12 Normal things That Can Totally Happen After a Run

There are some crazy things that can and do happen to your body after a run. Sure you might feel awesome, refreshed and full of energy too but these aren’t those things. There are some of the not so great or even scary things but rest assured they are normal things. Often times they are also unpleasant things you can change so read on. Don’t worry you’re not dying and you’re not alone!

Jaw pain

I feel like this maybe happened to me when I first started running but that was a long time ago now. Honey’s daughter and I occasionally go running together and this one gets her big time. Chances are you are clenching your jaw as you go. Try not to do that! One option is to flare out the back of your tongue between your upper and lower teeth as you go. Then if you clench it hurts and you’ll stop. Problem solved!

A headache

This one is muti-pronged and can be caused by a few different things. First is that jaw thing from above that can also lead to a headache so try the tongue tip. Another is a slight (not dangerous) oxygen deprivation. You use lots of oxygen when you’re working out leaving your body with a little less than your used to and that can lead to a headache. As you get used to your new routine these headaches will go away with time. You could dial back the intensity for a bit too but it’s probably unnecessary. Most likely your headache is caused by slight dehydration come home drink lots of water or even better chug along the way. It might seem like a big effort to carry water as you go but trust me it’s worth it. Starting to carry water with me was one of the key things to actually make me like running!

The taste of blood

Another one that my occasional run buddy regularly suffers from is a metallic or blood taste after a run. And it can definitely be an “oh god, am I dying?” symptom. It’s actually no big deal though it’s because a few of your red blood cells popped but don’t worry you have extra. Physical exertion can cause a few red blood cells to become leaky and release iron containing heme which makes that funny taste appear in your mouth. The cool thing though this goes away entirely after a few workouts and those sessions prompt your body to make even more red blood cells than you started with increasing your overall oxygen carrying capacity.

Feeling nauseous

Last summer I saw a t-shirt that said “triathlon that fine line between fun and vomit” and I was like. “yup that is 104% accurate!” One brick workout last year I forgot my water for the bike and wanted to take lots of walk breaks but that just made me feel sicker so a light jog it was. Any workout that qualifies as very strenuous for you can make you feel and actually be sick. This is compounded by poor life choices the day before but I digress. This actually is a sign that you might be pushing too hard, intense nausea or actually being sick is a good reason to end a workout early. A bit on nausea, well unpleasant is par for the corse sometimes especially if you’re new to running or upping your intensity. It’s caused by the fact that while you’re exercising your body diverts blood flow away from your digestive system and to your muscles. Divert too much blood for too long and it might make you feel icky. PS I only actually thew-up once during a timed swim during lifeguard training as a teen but also the night before was a factor. I think I did make time that day, it would have been too embarrassing not to!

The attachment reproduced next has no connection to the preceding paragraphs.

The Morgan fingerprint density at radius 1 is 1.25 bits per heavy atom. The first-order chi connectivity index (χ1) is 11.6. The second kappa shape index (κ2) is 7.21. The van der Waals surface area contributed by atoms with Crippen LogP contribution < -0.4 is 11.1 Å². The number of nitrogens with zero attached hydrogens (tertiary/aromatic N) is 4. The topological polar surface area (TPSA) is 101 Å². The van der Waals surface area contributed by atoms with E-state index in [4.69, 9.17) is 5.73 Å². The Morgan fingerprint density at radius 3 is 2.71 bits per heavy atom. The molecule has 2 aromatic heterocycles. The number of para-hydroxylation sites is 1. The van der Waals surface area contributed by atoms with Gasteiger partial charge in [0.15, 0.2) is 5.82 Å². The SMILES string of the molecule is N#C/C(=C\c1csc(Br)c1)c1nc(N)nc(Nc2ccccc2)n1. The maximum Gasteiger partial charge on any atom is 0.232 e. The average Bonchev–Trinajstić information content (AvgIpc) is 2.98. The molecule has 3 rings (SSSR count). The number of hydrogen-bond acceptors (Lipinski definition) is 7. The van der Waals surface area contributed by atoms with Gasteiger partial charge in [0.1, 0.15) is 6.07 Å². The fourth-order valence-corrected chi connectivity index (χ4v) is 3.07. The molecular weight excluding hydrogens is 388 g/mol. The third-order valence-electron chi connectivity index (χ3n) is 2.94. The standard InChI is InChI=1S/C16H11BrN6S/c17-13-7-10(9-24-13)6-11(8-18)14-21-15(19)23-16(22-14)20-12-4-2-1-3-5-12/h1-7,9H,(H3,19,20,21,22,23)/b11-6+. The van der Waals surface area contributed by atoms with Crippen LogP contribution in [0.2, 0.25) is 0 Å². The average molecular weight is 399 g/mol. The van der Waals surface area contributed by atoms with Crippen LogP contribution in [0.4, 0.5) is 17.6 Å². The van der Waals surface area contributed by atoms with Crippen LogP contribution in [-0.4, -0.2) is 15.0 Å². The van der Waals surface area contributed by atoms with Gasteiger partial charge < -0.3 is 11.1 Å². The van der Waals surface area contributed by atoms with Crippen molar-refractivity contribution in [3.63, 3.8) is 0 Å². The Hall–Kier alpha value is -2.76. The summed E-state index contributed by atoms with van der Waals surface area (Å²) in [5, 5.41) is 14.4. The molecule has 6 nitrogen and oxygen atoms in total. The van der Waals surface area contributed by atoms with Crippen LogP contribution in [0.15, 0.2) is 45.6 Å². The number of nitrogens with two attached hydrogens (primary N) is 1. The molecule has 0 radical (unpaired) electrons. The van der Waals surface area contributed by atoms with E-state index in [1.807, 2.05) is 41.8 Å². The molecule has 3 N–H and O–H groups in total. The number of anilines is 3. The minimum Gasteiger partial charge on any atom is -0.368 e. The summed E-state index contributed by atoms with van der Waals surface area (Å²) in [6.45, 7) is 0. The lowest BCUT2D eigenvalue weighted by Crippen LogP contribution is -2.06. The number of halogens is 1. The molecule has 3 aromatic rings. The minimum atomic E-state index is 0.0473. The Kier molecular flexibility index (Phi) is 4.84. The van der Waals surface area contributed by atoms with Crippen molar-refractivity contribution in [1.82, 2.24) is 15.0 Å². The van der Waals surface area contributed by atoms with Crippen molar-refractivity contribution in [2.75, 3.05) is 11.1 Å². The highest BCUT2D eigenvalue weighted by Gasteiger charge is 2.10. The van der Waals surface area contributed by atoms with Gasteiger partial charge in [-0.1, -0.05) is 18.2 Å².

Intense coughing

I still get bouts of coughing after a really intense run, sometimes it can make you feel out of shape or like you’re sick to others but you’re not. It’s caused by a phenomenon known as bronchoconstriction which is fancy speak for spasms in the muscles surrounding your lungs as your breathing rate increases or slows down after exercise. I usually suffer after I stop but sucking on a lozenge helps if you are affected while running. It’s a thing and there’s not much you can do about it but the harder the workout the more intense it is and the longer it lasts in my experience the worse it is. Cold weather seems to make it worse too.

Runny nose

All that extra breathing induces your nose to produce more mucus and so you get a runny nose even when it’s not that cold out. Your nose is built to filter out irritants, germs and particles that’s what the hairs and the snot are mostly there for. As your breathing rate increases so too does your snot level, mmm sexy! It’s made worse by actual particles in the air like, dust, pollutants and pollen so even if allergies aren’t something you suffer from pollen season can make it worse. No real way to fix it but if its really bothering you you can talk to your pharmacist or doctor about a nasal spray. Just take some tissues with you or practice your snot rocket. Hot tip paper towel stands up to the motion of running and softens up as you go.

Itchy scratchy

Exercise induced Urticaria is the name for this one and it basically mimics an allergic creation in the skin. It can even raise hives. The right outfit choice for your body, pants over shorts or vice versa, loose or tight might help. Usually tight clothing wins in terms of performance, if you’re self conscious just add a loose layer on top! It also seems to be worse if your skin is dry so get in the habit of moisturizing after your shower. Thighs seem to be particularly affected overall but it can strike anywhere. This is a thing and you are not actually allergic to exercise, so don’t try that one on me! You might also feel itchy as all that salty sweat dries on your skin afterwards. Shower or endure the dry down it goes away eventually.